Mac Desktops

Tim Cook's Apple is the Apple we need

Since Tim Cook took the reins in Cupertino, almost four years ago, a gradual but inexorable change has taken place. And, speaking as a longtime follower of the company, there was to me no greater indication of that than this past week's kerfuffle over artist royalty payments, and the eventual policy reversal from the company. Let us count the ways in which this whole to-do reflects the changing face of the company.

Apple Mac mini (preview)

It didn't even rate its own press release in Apple's end-of-year refresh for its notebooks, desktops and tablets, but the Mac mini deserves some attention: it gets the same Ivy Bridge processor refresh and Fusion Drive storage tech that went into the new iMac.

Apple iMac (preview)

Apple has never had as much love for its desktop computers as it has for MacBooks, iPhones and iPads, but its venerable iMac has had an overall update, including changes to the screen, chassis, processing and storage hardware.

Apple iMac (27in, mid-2010)

Apple has updated its range of iMac desktop computers, with faster processors and better graphics the order of the day. The new iMac looks virtually identical to its predecessors, but the internal upgrades will keep most users happy -- though HDMI connectivity and Blu-ray playback are still absent.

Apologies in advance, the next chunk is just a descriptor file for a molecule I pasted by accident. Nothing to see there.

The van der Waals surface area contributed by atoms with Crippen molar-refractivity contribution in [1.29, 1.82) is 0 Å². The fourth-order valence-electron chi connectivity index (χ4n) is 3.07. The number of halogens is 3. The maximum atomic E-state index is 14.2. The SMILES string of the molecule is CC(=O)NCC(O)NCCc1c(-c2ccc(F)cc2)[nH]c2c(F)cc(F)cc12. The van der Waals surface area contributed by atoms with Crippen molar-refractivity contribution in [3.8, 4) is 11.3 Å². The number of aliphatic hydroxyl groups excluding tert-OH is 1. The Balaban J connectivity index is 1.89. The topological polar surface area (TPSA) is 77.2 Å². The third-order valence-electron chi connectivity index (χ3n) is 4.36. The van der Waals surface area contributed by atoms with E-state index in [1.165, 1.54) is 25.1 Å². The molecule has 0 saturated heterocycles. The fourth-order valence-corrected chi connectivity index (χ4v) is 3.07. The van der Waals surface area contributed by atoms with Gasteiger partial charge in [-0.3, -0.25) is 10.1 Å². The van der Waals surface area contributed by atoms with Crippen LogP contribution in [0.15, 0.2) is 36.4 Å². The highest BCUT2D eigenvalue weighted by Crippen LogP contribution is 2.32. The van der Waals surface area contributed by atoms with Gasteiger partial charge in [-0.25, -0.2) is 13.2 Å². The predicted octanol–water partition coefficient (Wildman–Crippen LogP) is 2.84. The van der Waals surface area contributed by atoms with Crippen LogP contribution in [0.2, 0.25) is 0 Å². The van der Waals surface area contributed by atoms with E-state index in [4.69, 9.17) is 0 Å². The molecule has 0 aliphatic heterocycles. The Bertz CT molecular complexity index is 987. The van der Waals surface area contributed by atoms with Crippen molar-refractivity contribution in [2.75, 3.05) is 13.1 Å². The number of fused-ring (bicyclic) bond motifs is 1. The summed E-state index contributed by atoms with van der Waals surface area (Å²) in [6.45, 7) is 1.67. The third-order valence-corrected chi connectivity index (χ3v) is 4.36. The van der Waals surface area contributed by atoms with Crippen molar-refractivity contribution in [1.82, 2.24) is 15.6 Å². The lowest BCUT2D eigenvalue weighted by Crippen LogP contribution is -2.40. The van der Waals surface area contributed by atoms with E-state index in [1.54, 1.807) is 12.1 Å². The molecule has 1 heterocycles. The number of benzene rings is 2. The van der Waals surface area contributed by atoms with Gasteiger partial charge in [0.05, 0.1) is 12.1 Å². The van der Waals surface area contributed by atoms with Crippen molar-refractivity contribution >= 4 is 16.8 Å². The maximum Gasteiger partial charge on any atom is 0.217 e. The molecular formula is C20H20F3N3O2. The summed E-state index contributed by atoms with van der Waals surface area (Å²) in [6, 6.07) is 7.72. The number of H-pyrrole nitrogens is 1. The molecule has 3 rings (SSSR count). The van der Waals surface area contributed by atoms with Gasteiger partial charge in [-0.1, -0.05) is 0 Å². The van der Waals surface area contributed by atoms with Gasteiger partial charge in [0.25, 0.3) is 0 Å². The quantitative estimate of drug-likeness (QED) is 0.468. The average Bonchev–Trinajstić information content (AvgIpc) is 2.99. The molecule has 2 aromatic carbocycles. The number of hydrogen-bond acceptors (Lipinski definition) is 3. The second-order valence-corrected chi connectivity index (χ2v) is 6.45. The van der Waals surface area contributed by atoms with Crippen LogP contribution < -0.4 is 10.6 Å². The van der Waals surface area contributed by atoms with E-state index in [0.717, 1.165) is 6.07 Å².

Apple Mac Mini (2010)

The latest version of Apple's tiny PC -- the aptly named Mac Mini -- adds a much-requested HDMI connection, an aluminium, unibody enclosure and a removable panel that lets you upgrade its memory. The Mac Mini is a great option for a living room computer, but its steep price tag may turn many potential buyers away.

Apple iMac 21.5in (Late 2009)

Apple's refreshed iMac desktop computer is cheaper but more powerful than its predecessor, and it features a more vibrant display. If you're still a Windows user or have an older Mac, the latest iMac is certainly tempting. However, we weren't impressed by the new Magic Mouse, which is bundled with the iMac.

Mac Pro

You can't tell from the outside that Apple's new two-socket, eight-core Mac Pro, based on Intel's new Nehalem Xeon CPU, is much changed from the two-socket, quad-core Mac Pro that preceded it. The only giveaway? One front panel FireWire port has been upped from 400Mbps to 800Mbps.

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